During this time of painful market volatility, sparked by the outbreak of the coronavirus that causes COVID-19, investors are feeling anxious.
The continued message to long-term investors, such as retirement plan participants, is to stay put in their investment selections in order to benefit from the gains when the market recovers. Aaron Schumm, CEO and founder of Vestwell, a digital retirement platform for 401(k) and 403(b) plans, who is based in New York City, says his firm has seen an increased volume of retirement plan participants reaching out about what to do, and his firm is putting more information into participants’ hands.
He says it is a good time to re-educate participants about defined contribution (DC) plans’ use of dollar-cost averaging. Younger participants may especially need this education as some of them have not yet experienced a down market.
As Investopedia explains, dollar-cost averaging refers to the practice of dividing an investment of an equity up into multiple smaller investments of equal amounts, spaced out over regular intervals—i.e., participant deferrals made each pay period. The goal is to reduce the overall impact of volatility on the price of the target asset; as the price will likely vary each time one of the periodic investments is made, the investment is not as highly subject to volatility. Dollar-cost averaging aims to avoid making the mistake of making one large investment that is poorly timed with regard to asset pricing.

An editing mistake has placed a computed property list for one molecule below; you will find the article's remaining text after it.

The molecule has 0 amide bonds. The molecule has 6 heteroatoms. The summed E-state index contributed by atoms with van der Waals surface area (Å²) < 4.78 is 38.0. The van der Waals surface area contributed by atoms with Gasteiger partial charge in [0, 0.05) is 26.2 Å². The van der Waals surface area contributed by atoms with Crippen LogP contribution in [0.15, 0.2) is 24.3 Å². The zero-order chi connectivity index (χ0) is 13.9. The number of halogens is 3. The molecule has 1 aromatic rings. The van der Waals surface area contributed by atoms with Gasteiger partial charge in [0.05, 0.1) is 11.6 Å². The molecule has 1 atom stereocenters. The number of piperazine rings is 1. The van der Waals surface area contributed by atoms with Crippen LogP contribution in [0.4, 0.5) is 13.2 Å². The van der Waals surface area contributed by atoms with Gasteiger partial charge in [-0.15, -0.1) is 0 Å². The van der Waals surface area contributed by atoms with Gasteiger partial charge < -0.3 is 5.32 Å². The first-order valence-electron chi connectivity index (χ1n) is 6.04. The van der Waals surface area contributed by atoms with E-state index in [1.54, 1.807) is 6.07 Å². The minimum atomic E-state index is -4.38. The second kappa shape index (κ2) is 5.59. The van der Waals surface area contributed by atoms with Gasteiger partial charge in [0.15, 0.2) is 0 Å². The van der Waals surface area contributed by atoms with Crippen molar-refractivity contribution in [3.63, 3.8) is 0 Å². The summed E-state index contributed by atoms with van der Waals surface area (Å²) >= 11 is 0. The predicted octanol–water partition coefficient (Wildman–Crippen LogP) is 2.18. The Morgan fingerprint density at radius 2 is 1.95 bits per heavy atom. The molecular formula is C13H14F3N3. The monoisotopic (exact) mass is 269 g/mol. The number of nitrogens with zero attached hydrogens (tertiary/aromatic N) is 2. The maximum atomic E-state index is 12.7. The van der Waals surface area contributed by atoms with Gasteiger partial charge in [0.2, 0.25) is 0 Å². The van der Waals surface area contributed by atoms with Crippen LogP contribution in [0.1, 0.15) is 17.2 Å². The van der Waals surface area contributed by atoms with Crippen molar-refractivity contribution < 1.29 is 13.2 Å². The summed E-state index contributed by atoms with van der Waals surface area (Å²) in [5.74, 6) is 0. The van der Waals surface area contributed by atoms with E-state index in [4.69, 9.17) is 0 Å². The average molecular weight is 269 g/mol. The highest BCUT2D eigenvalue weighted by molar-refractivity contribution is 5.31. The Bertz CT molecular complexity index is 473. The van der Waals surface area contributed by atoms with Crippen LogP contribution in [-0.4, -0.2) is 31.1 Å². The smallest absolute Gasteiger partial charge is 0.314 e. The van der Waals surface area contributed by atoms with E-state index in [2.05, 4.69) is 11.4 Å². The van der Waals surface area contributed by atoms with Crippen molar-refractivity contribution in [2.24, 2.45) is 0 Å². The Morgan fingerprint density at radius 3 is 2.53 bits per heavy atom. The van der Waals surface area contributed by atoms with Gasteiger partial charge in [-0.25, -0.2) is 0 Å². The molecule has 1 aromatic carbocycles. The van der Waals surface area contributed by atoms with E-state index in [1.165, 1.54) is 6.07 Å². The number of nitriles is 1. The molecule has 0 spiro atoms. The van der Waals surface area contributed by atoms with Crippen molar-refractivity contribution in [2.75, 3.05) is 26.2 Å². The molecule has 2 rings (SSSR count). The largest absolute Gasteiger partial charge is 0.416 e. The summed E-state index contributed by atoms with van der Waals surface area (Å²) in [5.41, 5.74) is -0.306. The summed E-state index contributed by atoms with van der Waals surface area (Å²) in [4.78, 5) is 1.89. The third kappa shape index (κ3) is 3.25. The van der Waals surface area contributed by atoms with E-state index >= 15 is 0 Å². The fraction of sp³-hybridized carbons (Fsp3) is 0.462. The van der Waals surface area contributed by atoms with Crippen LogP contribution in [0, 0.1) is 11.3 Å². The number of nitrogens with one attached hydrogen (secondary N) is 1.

The advice to those retirement plan participants with a long time horizon for investing is to stay put. But what is the advice to those who were planning to retire this year or in the next couple of years? Also stay put.
Gerry Frigon, president and chief investment officer at Taylor Frigon Capital Management in San Luis Obispo, California, says, “Every circumstance is different, regardless if someone is retiring this year or not. However, if someone was retiring this year, they should have been planning for that long before this all came about, therefore, they are likely in a position that they need to ride this out, wait for recovery and then make adjustments at that point.”
Schumm says people at the tail end of their career should have been tilting toward a more conservative portfolio prior to this bout of market volatility.
Barbara Delaney, principal at StoneStreet Renaissance LLC in Pearl River, New York, says fortunately, target-date funds (TDFs) are doing what their supposed to do right now: They are only down about 9%. She adds that total return funds are still positive year to date, and fixed income, unlike during the 2008/2009 financial crisis, has held up. “That is a positive sign,” she says.
“These are unprecedented times where Baby Boomers are entering into retirement without the guaranteed income of a DB [defined benefit] plan. They need to try to stay the course,” Delaney adds.